continues to neglect to so provide for her personally served there.

and said child. As conclusions of law the (Ed. Yote.-For cases in point, see Cent. Dig. vol. 17, Divorce, $ 21-1.]

said court found that the petitioner, plaintiff 2. SAME-CHASGEMARANDONMENT OF WIFE.

in said action, is entitled to a decree of diWhere a husband abandons liis wife and vorre, but concludes further, inasmuch as moves to another state, such abandonment does said Aldrah did not appear in said action not affect the matrimonial domicile for the pur

for divorce and was served with process by poses of an action for divorce by the wite, and draw the same to the domicile of the husband.

publication only, while being absent from

the state of t'tah, that therefore the district Application for writ of mandate by the

court had not acquired jurisdiction of said state, on relation of Emma K. Aldrach,

Aldrach, and upon that ground alone refused against C. W. Morse, judge of the district

to grant petitioner the decree of divorce. court of the Third judicial district. Relief

It further appears from the record in said granted.

case that said Aldrach was a nonresident S. P. Armstrong, for petitioner. S. R.

of the state of Utah at and prior to the time Thurman and Dey & Hoppaugh, amici curiæ.

said action for divorce was commenced, and FRICK, J. On the 14th day of July, 1906,

was a resident of the territory of Arizona.

The foregoing is a nere skeleton or outline Emma K. Aldrach, the petitioner herein, filed

of the facts stated in the petition upon which her affidavit and petition in this court pray

the petitioner prayed that the Honorable ing for a writ of mandate, wherein she

C. W. Worse, as judge of said district court, states. in substance, the following facts: That

be required to show cause to this court why on the 6th day of December, 1905, she duly

a peremptory writ of mandate should not filed her complaint against William K. Al

issue against him requiring him to assume drach, her husband, in the district court

jurisdiction of said action for divorce anal of Salt Lake county, Utah, in which, as ap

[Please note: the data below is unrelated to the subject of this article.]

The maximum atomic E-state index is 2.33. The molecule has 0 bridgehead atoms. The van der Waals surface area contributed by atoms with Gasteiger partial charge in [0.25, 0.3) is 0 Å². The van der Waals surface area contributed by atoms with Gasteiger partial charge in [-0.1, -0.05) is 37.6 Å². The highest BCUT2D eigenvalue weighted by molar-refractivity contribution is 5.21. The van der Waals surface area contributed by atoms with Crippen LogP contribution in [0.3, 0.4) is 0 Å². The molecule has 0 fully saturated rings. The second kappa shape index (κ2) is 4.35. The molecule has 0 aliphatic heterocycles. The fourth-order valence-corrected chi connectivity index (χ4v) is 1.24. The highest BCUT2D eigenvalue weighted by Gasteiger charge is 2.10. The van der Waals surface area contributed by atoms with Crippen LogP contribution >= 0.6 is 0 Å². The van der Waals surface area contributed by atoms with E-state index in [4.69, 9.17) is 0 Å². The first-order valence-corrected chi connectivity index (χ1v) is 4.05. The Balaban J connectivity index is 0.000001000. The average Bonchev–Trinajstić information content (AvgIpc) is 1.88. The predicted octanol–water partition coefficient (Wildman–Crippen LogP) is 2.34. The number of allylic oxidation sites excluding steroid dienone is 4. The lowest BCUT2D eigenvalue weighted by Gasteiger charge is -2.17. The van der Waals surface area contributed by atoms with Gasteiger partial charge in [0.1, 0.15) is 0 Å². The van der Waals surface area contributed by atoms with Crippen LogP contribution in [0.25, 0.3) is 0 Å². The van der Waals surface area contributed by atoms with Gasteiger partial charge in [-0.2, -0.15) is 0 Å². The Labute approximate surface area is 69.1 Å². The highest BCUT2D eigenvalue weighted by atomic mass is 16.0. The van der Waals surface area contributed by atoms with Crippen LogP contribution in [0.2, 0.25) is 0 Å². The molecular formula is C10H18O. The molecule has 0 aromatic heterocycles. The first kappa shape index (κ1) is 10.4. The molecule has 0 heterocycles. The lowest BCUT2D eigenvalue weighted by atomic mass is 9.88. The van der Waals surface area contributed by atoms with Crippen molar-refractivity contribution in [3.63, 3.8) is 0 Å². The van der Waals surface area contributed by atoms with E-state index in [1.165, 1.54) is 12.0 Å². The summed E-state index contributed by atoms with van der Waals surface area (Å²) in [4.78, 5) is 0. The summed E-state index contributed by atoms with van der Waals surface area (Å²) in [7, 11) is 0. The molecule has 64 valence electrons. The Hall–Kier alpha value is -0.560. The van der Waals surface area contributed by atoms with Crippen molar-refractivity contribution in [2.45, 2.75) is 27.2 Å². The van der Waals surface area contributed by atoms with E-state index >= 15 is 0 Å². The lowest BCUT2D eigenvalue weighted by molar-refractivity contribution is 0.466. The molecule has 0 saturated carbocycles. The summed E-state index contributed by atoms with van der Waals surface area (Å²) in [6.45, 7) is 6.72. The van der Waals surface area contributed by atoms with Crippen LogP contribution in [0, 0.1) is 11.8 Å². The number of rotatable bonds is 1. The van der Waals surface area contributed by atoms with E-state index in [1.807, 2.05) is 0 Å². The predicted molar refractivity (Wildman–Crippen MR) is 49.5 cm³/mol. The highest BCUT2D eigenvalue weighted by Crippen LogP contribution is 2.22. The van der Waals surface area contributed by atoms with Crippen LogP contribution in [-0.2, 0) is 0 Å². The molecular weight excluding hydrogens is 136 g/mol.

enter a decree in favor of the petitioner upon pears therefrom, she alleged the necessary

the findings of fact and conclusions of law facts which entitled her to a decree of divorce

made and signed by him in said case. upon the grounds of willful desertion and

The for willful failure to support. She alleged petition is duly verified, and upon being preher residence as being and having continued

sented to this court the then Chief Justice to be in Utah ever since her marriage to

issued an alternative writ of mandate directsaid Aldrach, and that she and said Aldrach

ed to the respondent herein, of which he were married in Utah, and were husband and

duly admitted service, and in due time filed wife. She further sets forth in her petition

his answer thereto, in which he practically all the facts necessary to confer jurisdiction

admits all the facts stated in said petition, upon the district court aforesaid in an action

but states that he is advised that in virtue

of a decision in the case of Iladdock v. Hadfor divorce granted upon what is generally known as "constructive service." It further

dock, rendered by the Supreme Court of the appears that due service by publication was

United States, 26 Sup. Ct. 525, 50 L. Ed. 867.

an enforceable decree of divorce could not had in conformity to the law of this state,

be rendered in a case where the service urthat the defendant in said action for divorce

on an absent defendant therein was by publifailed to appear therein, and that c. W. Morse, the judge of said district court, the